(Image credit: Old Moon)

These problems are most evident in boss fights, where repetitive encounters filled with oversized hitboxes and inconsistent attack patterns push the combat system to its absolute limits. They look more like a test of patience than skill, a sentiment only intensified by poorly placed save points, forcing you to waste time dragging yourself back into combat after an unfair death.

In the foundation of ghost songs, there is still a glimmer of hope.

However, there’s still a silver lining to Ghost Song’s foundation, and a mechanic that sees your projectile weapon overheat with prolonged use while increasing melee damage, which results in a satisfying critical hit before hitting A pleasant rhythm that nerfs the health of weaker enemies. The upgrade system is just as enjoyable, offering a variety of new suits and blaster enhancements or mods for you to discover. Each is quite unique, with highlights ranging from launching a flurry of friendly slimes at your opponents to the more practical ability to view enemy health bars. Each slain enemy also rewards a wave of Nano Cells, a currency that can be used for additional stat upgrades on statues – lumbering downed robots located near a handful of save points.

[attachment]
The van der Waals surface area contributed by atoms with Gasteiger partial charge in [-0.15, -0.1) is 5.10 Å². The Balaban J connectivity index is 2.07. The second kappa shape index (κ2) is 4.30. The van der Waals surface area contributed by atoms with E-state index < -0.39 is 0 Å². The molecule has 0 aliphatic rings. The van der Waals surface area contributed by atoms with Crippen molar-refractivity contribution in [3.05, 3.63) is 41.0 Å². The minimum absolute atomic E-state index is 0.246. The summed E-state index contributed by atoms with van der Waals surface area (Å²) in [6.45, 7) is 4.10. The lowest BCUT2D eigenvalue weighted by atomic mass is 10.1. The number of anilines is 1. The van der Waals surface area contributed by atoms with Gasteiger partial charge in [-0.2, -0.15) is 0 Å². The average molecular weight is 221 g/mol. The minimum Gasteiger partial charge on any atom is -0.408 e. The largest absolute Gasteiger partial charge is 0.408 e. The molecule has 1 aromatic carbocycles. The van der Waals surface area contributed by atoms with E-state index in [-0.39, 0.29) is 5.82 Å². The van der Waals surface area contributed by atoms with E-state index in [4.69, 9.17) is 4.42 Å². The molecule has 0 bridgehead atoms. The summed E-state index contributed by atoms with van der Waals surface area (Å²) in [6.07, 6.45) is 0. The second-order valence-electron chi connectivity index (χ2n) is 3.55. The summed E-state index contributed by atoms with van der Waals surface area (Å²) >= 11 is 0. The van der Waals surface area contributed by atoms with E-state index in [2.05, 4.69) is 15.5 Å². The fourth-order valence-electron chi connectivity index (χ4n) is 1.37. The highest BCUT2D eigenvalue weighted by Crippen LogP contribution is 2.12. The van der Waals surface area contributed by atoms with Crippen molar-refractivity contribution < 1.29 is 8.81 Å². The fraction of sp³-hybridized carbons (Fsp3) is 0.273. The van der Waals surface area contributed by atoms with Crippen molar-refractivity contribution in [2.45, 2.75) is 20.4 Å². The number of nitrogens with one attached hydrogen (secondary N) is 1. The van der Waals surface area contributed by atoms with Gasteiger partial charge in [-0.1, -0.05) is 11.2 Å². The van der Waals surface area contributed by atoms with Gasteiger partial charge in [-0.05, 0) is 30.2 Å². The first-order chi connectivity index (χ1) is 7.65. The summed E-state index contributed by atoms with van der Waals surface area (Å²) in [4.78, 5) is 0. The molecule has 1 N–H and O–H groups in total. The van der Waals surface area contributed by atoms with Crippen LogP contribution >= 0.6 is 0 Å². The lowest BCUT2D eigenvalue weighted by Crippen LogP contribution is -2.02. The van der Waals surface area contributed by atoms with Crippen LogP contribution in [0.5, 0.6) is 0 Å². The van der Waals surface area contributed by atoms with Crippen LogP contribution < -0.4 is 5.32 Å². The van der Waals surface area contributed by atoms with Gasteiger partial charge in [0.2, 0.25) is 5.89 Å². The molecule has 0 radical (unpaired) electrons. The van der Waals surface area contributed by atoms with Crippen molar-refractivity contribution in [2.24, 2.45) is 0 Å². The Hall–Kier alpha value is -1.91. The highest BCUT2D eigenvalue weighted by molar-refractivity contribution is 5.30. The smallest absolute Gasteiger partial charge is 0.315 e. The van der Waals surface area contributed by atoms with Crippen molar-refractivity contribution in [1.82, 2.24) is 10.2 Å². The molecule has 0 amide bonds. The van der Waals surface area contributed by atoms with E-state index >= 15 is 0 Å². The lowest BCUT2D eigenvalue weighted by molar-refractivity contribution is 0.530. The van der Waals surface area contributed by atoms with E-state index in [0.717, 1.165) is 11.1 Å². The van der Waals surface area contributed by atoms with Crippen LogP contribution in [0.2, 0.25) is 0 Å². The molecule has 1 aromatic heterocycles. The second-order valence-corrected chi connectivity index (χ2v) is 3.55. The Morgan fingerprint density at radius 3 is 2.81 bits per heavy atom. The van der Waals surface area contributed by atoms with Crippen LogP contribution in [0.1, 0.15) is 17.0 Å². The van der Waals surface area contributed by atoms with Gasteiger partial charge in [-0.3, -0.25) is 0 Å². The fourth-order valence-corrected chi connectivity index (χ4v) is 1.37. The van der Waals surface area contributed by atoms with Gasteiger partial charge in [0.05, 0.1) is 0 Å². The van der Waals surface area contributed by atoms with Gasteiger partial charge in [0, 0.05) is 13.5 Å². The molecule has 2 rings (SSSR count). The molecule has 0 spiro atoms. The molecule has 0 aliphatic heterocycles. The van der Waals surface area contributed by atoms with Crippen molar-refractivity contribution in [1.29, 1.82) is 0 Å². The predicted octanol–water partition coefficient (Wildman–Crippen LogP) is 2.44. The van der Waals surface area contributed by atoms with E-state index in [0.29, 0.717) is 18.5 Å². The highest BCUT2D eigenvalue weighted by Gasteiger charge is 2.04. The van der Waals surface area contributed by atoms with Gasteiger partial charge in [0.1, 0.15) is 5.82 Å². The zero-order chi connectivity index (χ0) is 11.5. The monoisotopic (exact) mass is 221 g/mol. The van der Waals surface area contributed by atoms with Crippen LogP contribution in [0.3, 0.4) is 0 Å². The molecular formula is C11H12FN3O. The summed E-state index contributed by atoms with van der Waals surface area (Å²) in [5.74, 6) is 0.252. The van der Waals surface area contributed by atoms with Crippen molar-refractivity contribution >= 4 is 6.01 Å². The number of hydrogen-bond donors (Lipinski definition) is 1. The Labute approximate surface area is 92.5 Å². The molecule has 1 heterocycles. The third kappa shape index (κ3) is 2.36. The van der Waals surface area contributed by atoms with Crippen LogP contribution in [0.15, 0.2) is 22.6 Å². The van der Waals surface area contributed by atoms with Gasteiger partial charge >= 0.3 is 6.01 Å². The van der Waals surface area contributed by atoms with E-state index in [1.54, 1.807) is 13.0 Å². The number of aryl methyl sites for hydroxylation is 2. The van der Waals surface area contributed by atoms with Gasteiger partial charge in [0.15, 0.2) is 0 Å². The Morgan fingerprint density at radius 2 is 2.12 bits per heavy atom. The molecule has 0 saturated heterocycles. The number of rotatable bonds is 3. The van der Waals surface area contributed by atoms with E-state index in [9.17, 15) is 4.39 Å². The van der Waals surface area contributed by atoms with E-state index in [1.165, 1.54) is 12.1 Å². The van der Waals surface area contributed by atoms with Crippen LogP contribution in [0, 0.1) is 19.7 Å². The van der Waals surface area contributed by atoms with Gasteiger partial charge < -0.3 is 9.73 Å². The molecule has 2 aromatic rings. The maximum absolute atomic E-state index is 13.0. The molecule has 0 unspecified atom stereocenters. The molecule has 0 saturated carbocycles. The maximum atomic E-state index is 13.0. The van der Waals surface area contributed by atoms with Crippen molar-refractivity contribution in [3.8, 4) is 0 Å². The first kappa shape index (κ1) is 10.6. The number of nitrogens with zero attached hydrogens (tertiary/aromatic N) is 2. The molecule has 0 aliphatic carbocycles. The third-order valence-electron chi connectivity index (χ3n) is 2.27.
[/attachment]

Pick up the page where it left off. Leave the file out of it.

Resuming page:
On Standard difficulty, dying will not only cause you to give up your current collection of Nanocells, it will also deplete your overall health pool. This can only be restored by spending more Nano Cells on the statue, creating something like 22. The only time you need to fix your Deadsuit is after you die and lose all your cells, at which point your new reduced health bar makes reaching the statue more difficult. Thankfully, the cost of repairs is very low, but the fact that the statues are so few and far apart means they often require a detour to get there. It’s a totally unnecessary chore that doesn’t seem to do much good other than waste your time.

(Image credit: Old Moon)

The base map design only further exacerbates this frustration. You’ll spend the entire game in one dungeon, and even with several late-game traversal options unlocked, your exploration options are still disappointingly linear. With the number of interconnected areas kept to a minimum, there are some substantial shortcuts overall, and the vast majority of the roughly ten hours it takes to complete the story is spent backtracking in familiar territory. It’s pretty worn, and while some interesting sights stand out from the crowd (some more spooky and abstract come to mind immediately afterwards), the underground venue also has many disturbing nearly identical dimly lit corridors.

At a time when new Metroidvania keeps coming and classics like Dead Cells keep rolling out interesting updates, Ghost Song has little to offer. Keep Deadsuit dead.

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Bart Thompson
Bart is's List Writer . He is from Houston, Texas, and is currently pursuing a bachelor's degree in creative writing, majoring in non-fiction writing. He likes to play The Elder Scrolls Online and learn everything about The Elder Scrolls series.